Photo by Jon Goell
Roy Rosenzweig, a historian and pioneer of digital technology and new media, died from cancer on Oct. 11. He joined the Mason faculty in 1981.
Rosenzweig was the Mark and Barbara Fried Chair and director of the Center for History and New Media (CHNM), which he founded in 1994. CHNM has been at the forefront of efforts to use new media and digital technology to promote an inclusive and democratic understanding of the past while reaching new and diverse audiences
Just a few weeks ago, Rosenzweig was named as one of the Mason professors to lead CHNM in creating an online National History Education Clearinghouse. The online project will help K-12 history teachers become more effective educators and show their students why history is relevant to their daily lives.
“Roy was obviously one of the most distinguished faculty. He was truly an imaginative historian, from his first book that I still use to the pioneering work he did on the Center for History and New Media. He will be greatly missed personally and professionally, but we will be building on his accomplishments for a long time to come,” says Provost Peter Stearns.
Rosenzweig was involved in a number of different digital history projects, including web sites on U.S. history, historical thinking, the French Revolution, the history of science and technology, world history and the Sept. 11, 2001, attacks.
Earlier this year, Rosenzweig received the Distinguished Service Award from the Organization of American Historians in recognition of his contributions to significantly enriching the understanding and appreciation of American history.
Rosenzweig was a graduate of Columbia College and studied at St. John’s College of Cambridge, England before receiving his PhD from Harvard University. Before coming to Mason, he was an assistant professor of history and humanities at Worcester Polytechnic Institute in Massachusetts, and a Mellon postdoctoral fellow in the Center for the Humanities at Wesleyan University in Connecticut.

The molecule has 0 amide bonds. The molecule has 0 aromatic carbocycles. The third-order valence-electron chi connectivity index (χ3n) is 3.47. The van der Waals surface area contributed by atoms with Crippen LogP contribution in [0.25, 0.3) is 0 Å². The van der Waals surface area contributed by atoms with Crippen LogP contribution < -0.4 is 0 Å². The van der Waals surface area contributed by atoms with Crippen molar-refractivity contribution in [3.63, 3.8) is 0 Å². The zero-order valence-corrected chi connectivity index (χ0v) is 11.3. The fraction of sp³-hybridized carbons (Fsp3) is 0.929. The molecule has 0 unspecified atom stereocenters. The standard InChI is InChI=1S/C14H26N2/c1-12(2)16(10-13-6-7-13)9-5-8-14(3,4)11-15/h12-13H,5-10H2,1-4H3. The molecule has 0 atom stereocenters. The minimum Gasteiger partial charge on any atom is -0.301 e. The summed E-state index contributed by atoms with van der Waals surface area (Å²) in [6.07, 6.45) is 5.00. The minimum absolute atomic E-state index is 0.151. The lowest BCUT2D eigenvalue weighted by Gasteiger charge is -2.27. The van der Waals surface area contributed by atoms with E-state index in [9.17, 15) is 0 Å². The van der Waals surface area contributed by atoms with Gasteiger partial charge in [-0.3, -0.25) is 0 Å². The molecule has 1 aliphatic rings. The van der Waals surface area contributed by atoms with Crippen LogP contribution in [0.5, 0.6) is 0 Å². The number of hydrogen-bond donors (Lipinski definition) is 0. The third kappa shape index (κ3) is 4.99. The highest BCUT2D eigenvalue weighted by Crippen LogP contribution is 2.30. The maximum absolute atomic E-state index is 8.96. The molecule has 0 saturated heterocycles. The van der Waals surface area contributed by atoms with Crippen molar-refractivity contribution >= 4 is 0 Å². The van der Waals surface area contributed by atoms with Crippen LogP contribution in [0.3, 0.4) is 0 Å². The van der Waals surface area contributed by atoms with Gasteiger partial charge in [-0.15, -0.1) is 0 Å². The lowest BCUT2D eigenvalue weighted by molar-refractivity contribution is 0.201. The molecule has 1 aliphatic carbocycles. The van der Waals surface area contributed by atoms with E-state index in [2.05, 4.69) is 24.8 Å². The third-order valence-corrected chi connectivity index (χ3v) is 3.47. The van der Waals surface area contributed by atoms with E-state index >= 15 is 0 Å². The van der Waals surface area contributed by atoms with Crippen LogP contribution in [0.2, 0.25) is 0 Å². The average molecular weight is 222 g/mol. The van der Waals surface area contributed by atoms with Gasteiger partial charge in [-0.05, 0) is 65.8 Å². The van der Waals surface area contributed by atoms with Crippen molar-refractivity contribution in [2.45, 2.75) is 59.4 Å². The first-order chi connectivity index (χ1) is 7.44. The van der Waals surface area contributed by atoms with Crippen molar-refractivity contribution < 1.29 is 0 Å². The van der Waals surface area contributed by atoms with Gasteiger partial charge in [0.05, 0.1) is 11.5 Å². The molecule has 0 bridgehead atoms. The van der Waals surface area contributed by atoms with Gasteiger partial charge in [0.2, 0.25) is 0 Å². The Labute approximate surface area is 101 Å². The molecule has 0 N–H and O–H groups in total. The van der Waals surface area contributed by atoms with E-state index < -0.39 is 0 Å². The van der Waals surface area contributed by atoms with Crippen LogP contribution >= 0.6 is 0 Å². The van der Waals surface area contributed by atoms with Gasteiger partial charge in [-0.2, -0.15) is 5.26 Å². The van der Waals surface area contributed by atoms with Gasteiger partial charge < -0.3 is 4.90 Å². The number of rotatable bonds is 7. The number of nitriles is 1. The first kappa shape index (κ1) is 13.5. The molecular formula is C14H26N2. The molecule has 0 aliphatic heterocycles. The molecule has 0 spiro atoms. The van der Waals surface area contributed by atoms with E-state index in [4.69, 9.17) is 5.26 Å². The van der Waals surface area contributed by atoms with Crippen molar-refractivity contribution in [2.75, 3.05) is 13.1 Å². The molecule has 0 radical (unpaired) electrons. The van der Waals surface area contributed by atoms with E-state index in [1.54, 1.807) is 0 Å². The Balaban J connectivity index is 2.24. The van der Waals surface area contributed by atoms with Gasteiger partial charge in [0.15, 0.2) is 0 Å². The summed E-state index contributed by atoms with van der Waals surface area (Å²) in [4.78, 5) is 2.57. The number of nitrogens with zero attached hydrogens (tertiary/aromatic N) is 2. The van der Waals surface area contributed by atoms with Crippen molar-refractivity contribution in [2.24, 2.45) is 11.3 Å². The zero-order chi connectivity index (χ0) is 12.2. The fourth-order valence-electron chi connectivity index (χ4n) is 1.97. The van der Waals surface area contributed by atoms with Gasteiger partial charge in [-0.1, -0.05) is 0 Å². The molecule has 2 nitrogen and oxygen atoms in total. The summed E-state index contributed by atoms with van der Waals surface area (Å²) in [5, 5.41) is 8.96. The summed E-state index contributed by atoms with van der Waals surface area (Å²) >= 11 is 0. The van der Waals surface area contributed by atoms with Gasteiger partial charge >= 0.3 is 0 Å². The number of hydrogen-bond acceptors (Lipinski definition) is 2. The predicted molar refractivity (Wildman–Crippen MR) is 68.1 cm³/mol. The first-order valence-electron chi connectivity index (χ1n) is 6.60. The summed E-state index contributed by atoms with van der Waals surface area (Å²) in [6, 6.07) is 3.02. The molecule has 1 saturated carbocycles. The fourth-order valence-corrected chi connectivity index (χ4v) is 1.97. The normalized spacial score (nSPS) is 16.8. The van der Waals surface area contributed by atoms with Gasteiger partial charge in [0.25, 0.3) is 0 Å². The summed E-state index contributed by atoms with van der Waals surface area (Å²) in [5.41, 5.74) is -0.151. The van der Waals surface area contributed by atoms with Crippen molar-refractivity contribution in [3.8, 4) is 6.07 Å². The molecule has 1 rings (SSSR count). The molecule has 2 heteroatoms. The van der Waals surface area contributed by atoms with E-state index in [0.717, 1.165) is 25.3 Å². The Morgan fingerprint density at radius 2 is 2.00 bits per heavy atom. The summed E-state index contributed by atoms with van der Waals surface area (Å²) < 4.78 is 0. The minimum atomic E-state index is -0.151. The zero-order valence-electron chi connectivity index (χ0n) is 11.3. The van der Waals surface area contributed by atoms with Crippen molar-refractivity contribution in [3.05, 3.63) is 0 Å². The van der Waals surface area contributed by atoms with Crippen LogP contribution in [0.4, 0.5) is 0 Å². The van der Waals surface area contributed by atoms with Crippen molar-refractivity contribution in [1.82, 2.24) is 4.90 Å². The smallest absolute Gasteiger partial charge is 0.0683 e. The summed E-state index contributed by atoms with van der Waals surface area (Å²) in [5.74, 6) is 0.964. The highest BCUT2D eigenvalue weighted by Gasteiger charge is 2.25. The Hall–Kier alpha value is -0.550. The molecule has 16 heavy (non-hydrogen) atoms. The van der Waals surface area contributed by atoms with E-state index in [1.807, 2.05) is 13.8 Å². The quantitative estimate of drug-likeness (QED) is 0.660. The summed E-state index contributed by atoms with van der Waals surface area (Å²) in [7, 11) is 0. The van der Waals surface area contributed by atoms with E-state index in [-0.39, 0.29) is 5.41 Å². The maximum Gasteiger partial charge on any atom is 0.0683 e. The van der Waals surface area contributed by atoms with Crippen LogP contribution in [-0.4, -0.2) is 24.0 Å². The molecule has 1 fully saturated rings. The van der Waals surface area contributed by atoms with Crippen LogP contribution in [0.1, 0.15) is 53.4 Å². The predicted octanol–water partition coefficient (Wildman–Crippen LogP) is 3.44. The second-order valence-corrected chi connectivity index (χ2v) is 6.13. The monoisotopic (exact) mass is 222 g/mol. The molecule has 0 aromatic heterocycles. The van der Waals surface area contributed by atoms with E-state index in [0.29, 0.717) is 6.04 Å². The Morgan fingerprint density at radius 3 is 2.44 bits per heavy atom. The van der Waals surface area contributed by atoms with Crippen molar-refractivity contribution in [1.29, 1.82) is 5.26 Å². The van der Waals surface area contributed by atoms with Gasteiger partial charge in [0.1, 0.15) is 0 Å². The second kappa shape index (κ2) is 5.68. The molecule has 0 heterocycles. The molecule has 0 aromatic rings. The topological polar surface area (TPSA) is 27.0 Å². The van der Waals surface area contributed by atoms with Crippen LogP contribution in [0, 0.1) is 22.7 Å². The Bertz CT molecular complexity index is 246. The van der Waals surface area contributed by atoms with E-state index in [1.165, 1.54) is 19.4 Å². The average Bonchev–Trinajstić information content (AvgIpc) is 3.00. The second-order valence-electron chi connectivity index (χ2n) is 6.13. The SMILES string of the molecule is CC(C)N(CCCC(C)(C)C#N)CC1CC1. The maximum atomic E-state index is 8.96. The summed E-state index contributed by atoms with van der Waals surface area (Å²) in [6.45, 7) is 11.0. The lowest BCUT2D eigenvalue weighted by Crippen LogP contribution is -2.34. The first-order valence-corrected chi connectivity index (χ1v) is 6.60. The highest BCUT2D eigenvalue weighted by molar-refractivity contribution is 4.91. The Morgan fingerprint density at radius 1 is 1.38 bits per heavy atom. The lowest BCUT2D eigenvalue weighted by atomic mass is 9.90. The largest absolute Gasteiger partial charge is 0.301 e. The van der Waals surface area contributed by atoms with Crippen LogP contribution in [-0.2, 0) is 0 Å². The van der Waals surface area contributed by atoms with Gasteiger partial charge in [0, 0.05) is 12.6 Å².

In 2005, Rosenzweig’s web-based project, “History Matters,” earned him and the CHNM the James Harvey Prize of the American Historical Association. In 2003, he was awarded the second Richard W. Lyman Award for his work with CHNM, particularly the “History Matters” project and the September 11 Digital Archive.
The $25,000 prize recognized scholarly achievement of unusual merit and impact and innovative use of information technology in humanistic scholarship and teaching. These projects are attempts to make new and rare historical documents free and accessible to anyone and explore how technology can be used to enhance the study of history.
In 1999, Rosenzweig was awarded the Outstanding Faculty Award, the commonwealth’s highest honor for faculty at public and private colleges and universities in Virginia.
He was the coauthor of numerous books, including “The Park and the People: A History of Central Park,” which won the 1993 Historic Preservation Book Award and the 1993 Urban History Association Prize for Best Book on North American Urban History. He also co-wrote “The Presence of the Past: Popular Uses of History in American Life,” which has won prizes from the Center for Historic Preservation and the American Association for State and Local History.
Rosenzweig was the recipient of a Guggenheim Fellowship and lectured as a Fulbright professor. He also served as vice president for research of the American Historical Association.
Information on memorial services will be announced in the Gazette and E-Files as soon as it become available.
In lieu of flowers, donations in Rosenzweig’s memory may be made to the Center for History and New Media (CHNM). Make checks payable to the George Mason University Foundation, 4400 University Drive, MS 1A3, Fairfax, VA 22030. Please note that your gift is for the CHNM.